Rebuilding Place in the Urban Space

"A community’s physical form, rather than its land uses, is its most intrinsic and enduring characteristic." [Katz, EPA] This blog focuses on place and placemaking and all that makes it work--historic preservation, urban design, transportation, asset-based community development, arts & cultural development, commercial district revitalization, tourism & destination development, and quality of life advocacy--along with doses of civic engagement and good governance watchdogging.

Sunday, August 04, 2019

Community Health Improvement Planning

I have a bunch of pieces related to this, many within the rubric of a recommendation that DC could create a world class public health infused hospital and health and wellness program "East of the River", which I wrote about in a bunch of pieces in 2017.

-- "Ordinary versus Extraordinary Planning around the rebuilding of the United Medical Center in Southeast Washington DC | Part One: Rearticulating the system of health and wellness care East of the River"
-- "Part Two: Creating a graduate health and biotechnology research initiative on the St. Elizabeths campus"
-- "Part three: the potential for donations around an expanded program"
-- "Revisiting East of the River medical care: United Medical Center"
-- "Update on DC's plans to build a new United Medical Center," 2018

A couple months ago, DC's Mayor announced a "health task force." ("Mayor Bowser Establishes Commission to Help Transform Health Care Delivery," press release). Frankly they should start with my writings...

This piece, a kind of follow up, discusses how the Affordable Care Act requires that hospitals create community health impact assessments.  The ones I've read are so general as to be worthless, and that is the case for the documents I've read that have been produced within DC.

-- "Another example of a failure to do public capital planning in DC: Council votes to stop funding United Medical Center," 2019

While following up today on something else, I came across the Monroe County Nutrition Workgroup in Wisconsin, which is part of the county's public health system and also is connected to Cooperative Extension.

And that led to the county's Community Health Assessment and Improvement Plan, which is referred to as a CHIP or Community Health Improvement Plan.  According to the forward of the plan:
The Wisconsin Association of Local Health Departments and Boards, along with the University of Wisconsin Population Health Institute’s County Health Rankings & Roadmaps, partnered to develop the Wisconsin CHIPP Infrastructure Improvement Project.
There are plenty of writings about community health assessments of various sorts. DC has a formal process too:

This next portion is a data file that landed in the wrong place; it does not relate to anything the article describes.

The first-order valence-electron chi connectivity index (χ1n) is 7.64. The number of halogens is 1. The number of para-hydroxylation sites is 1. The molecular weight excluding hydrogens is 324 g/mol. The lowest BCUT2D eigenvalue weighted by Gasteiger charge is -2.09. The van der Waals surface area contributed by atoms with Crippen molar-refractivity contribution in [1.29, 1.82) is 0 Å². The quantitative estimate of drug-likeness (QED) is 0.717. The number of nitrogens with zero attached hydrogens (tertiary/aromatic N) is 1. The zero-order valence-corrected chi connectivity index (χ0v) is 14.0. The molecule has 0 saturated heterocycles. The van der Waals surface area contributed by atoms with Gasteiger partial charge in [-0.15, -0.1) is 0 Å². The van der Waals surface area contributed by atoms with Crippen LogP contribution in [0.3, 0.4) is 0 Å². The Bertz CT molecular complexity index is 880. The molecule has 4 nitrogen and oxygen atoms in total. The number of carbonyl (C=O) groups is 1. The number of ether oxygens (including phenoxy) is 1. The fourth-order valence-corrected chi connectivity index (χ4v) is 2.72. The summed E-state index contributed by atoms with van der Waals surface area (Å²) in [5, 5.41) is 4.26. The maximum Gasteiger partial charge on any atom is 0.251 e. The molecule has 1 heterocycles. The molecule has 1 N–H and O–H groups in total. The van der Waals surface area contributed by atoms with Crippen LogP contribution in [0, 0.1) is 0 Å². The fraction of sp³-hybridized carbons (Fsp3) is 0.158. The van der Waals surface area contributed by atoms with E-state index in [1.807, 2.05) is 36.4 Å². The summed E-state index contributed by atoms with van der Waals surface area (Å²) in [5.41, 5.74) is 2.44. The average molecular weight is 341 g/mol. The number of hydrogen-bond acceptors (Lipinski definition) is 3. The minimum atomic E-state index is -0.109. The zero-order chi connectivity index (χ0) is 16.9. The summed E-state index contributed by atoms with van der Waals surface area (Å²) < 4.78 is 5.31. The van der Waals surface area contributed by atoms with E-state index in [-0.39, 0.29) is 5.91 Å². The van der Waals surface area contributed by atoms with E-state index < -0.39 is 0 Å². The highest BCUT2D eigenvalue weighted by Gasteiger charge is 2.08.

-- Community Health Needs Assessment, DC Department of Health

But given the example of the cessation of the DC Cancer (Support Services) Consortium discussed in a recent Washington City Paper cover story, "The Collapse of the DC Cancer Consortium Left Gaps in D.C.'s Cancer Care Network," as well as the problems in implementing opioid abuse interdiction programs ("DC opioid crisis: Overdose initiatives still in planning stages," Washington Post), and the decision by the Department of Disability Services to shift a key support program from Georgetown University to a firm with a lot of DC contracts, but many of them around maintenance and construction ("Backlash intensifies over DC plan to end disabilities services contract," Post), I suppose like a lot of the city's planning documents, there is a major disconnect between planning and implementation let alone a sense of urgency to act.

Labels: , , , , ,

2 Comments:

At 10:30 AM, Anonymous charlie said...

https://www.theatlantic.com/ideas/archive/2019/08/what-america-got-wrong-about-opioid-crisis/595090/


also interesting Washington local John Delaney ( I knew him when he lived in Georgetown 25 years ago) makes on medicare for all -- that is what Howard bas been going through (almost no private insurance) and why it was financially failing for a number of years. I don't think your proposed EOTR plan can deal with that reality (that medicare/medicaid can't pay for the cost of a hospital program).


I'd also say DC has a chance with the insurance market to drive some innovation (state-like) for urban needs. Better HSA options, better options for concierge medical care, more competition. Not an insurance person but I don't see why (other than Grasso doesn't want it as former Blue Cross lobbyist) that any company that want to sell a corporate plan (federal workers) has to offer a private option as well.

Granted the number of non-insured people is very low in DC as a result of medicaid expansion -- although the medicaid program is terrible.




 
At 3:19 PM, Anonymous Richard Layman said...

Good points, especially about Howard. I didn't realize you've been here that long... and I didn't know Delaney was once here, but it makes sense.

WRT your point about my SE hospital proposal, I am sometimes too pie in the sky theoretical. There's a reason the city doesn't want financial involvement with UMC, it's a sinkhole, and will only grow over time.

OTOH, not having decent health care EOTR results in different kinds of costs.

I figure that combining the two cost-revenue streams could make it work, but I am no financial analyst.

But it does get at the point that we are debating the wrong stuff. Ultimately, it's all about "insurance" when it should be about health and wellness care.

E.g., the article about the Type 1 diabetes 26 year old who went off family insurance, didn't have the $ for insurance, and died.

We need various methods of providing care, and paying for it.

I am not wedded to "Medicare for All." I do believe we need health care for all, special programs for dealing with chronic conditions, etc.

 

Post a Comment

<< Home